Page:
Preserving Tai Chong Kok's 80-year-old mooncake legacy

He may be retired, but traditional Chinese pastry shop Tai Chong Kok's 79-year-old patriarch Tham Wing Thong can still be seen pottering about the bakery which his father started more than 80 years ago.

Said Mr Tham: "I started (helping out in the business) in 1940, during the second world war.

"I was in Primary 4, helping my father cook the filling and make the mooncakes after school. We did everything by hand."

Mr Tham Wing Thong (left) and the freshly-made mooncakes before they are popped in the oven. Photo: AsiaOne

For someone who has held on to making the pastry the traditional way for years, it is a wonder that automation has crept into the manufacturing process of Tai Chong Kok's mooncakes. 

The company relocated its Ubi kitchen to a flatted factory in Jurong three years ago, where there are machines now to remove the husk and shoots of lotus seeds - a critical ingredient for the lotus seed paste. A milling machine mills the seeds while an industrial mixer combines the dough for the crust. The paste is still cooked in woks by hand. 

The use of machines was something which his son, third-generation owner Mr Ham Weng Seng, 55, implemented, due to "tight labour".

He explained: "My bakers are getting old, all my nieces and nephews are graduates, no one wants to be a baker, everyone wants to be a doctor, lawyer or engineer."

Mr Ham adds that machinisation "makes it easier to manage production, with more consistency and quality control". Stamping machines instead of wooden moulds are also used when a high volume of production is required, said Mr Ham. 

Modernisation is a tide that Mr Tham knows is hard to stem, especially when he is no longer in charge. Mr Tham handed over the reins to his son in 2012.

Speaking in Mandarin, Mr Tham told AsiaOne: "I'm retired, I must let go. I don't worry or meddle, it's not good. I leave it to them."

But that may be easier said than done.

On the day AsiaOne visited the Jurong kitchen, a team of seven were moulding the mooncakes by hand under the watchful eye of Mr Tham, who was showing a new worker the ropes.

Photo: AsiaOne

When asked how often he makes his visits, Mr Tham said with a laugh: "I come when I'm happy, and go as I please," adding that he gets bored "facing the four walls" at home.

Although the bakery can no longer claim to make their mooncakes completely by hand, introducing machines into the mix does not seem to have affected the taste - evidenced by how quickly a box of mooncakes vanished when it was brought back to the office.

More than just a confection

You won't find new-fangled flavours like jackfruit, truffle or green tea at Tai Chong Kok. 

The mooncakes still come with traditional fillings such as lotus seed and red bean paste, with or without yolks, and mixed nuts. And if you had the impression, as I did, that snow skin mooncakes are a relatively new invention, Mr Tham will be quick to correct you that they are not, and Tai Chong Kok has always sold them.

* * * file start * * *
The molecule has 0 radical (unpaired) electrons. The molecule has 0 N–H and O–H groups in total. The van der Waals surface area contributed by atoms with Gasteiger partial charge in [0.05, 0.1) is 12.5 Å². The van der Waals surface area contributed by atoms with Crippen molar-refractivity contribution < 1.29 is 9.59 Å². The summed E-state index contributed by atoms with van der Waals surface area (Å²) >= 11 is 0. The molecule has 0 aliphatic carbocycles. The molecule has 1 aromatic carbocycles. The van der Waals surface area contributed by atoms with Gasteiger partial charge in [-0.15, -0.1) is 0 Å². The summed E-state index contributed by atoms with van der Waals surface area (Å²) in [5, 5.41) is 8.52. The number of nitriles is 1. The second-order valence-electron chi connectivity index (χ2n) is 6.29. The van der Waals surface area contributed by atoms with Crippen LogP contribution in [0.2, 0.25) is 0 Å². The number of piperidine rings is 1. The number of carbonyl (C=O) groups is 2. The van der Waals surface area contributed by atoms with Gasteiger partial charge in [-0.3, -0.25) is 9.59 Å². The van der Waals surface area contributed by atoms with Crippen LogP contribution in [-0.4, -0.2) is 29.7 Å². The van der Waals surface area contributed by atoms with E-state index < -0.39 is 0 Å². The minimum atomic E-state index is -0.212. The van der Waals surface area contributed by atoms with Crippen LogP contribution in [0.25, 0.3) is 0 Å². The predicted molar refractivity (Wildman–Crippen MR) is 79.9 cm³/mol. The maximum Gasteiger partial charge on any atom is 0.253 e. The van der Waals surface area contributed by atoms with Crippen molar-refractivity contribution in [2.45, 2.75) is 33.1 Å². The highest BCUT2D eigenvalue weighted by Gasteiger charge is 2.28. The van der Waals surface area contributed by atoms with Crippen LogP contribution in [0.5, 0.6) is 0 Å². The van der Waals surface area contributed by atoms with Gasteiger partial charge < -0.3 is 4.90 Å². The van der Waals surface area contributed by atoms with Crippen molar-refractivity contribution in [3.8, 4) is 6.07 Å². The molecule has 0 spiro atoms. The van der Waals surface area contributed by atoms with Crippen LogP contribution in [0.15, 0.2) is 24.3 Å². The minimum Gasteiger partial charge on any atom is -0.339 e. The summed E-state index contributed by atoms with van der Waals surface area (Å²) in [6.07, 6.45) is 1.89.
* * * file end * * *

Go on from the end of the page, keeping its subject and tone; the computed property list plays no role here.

Tai Chong Kok's snowskin mooncakes. Photo: AsiaOne

"I like the mooncakes that we make, because I'm used to it. There are so many types now, I've tried them - not that I'm saying they're not tasty, but I'm just used to the taste of our mooncakes.

"Honestly, the older folks won't like the new flavours like jackfruit and ice cream mooncakes, but the younger ones may be curious to try them.

"If my son chooses to follow the trends in the future, it'll be up to him, I won't be around anymore." 

His advanced age is something that creeps up as well when talking about the future of the bakery.

"Young people have their new ideas. The way we did business last time was just to put our nose to the grind every day, but now the younger ones like to take risks.

"If it succeeds that's good, but if it fails, maybe it's their fate. I don't want to think too much."

Mr Tham acknowledges he has no control over whether any of his six grandchildren will be keen to take up the business, saying with a hint of resignation, "I won't live to see the day, either."

Photo: AsiaOne

While Tai Chong Kok is all about preserving tradition - from its flavours to the iconic boxes and paper bags they come in, Mr Tham says their customers have changed.

Mr Tham noted how before when he was managing the shop in Chinatown, he would allow the old or pregnant women who were in the queue to get their orders first.

"Nobody would complain then. Now, we can't do that, customers will say, 'I don't care, get in the queue.'"

And after so many years, mooncakes still has a special place in Mr Tham's heart.

To him, it is more than a confection, but a representation of tradition that he feels is gradually losing its place in society.

"A lot of traditional things have disappeared," Mr Tham lamented. "Food like char kway teow used to be so good, now we can't get that taste back."

Secret recipe: Skill and quality ingredients

So what's the secret to the enduring taste of Tai Chong Kok's mooncakes?

"There's no secret recipe," Mr Tham said, "the most important thing is the skill in how you make it and the use of quality, genuine ingredients."

Photo: TNP

Mr Tham says they use peanut oil - which is slightly more expensive than vegetable oil, to make the lotus seed paste.

When interviewed, his son also stressed that they are one of the few bakeries in Singapore to still make the paste from scratch, while many others source them from suppliers in Malaysia or China.

And what is Mr Tham's tip to enjoy a mooncake during mid-autumn festival?

As one would expect, the septuagenarian says that to really enjoy the flavour of the mooncake, a traditional pot of tea would still be the best.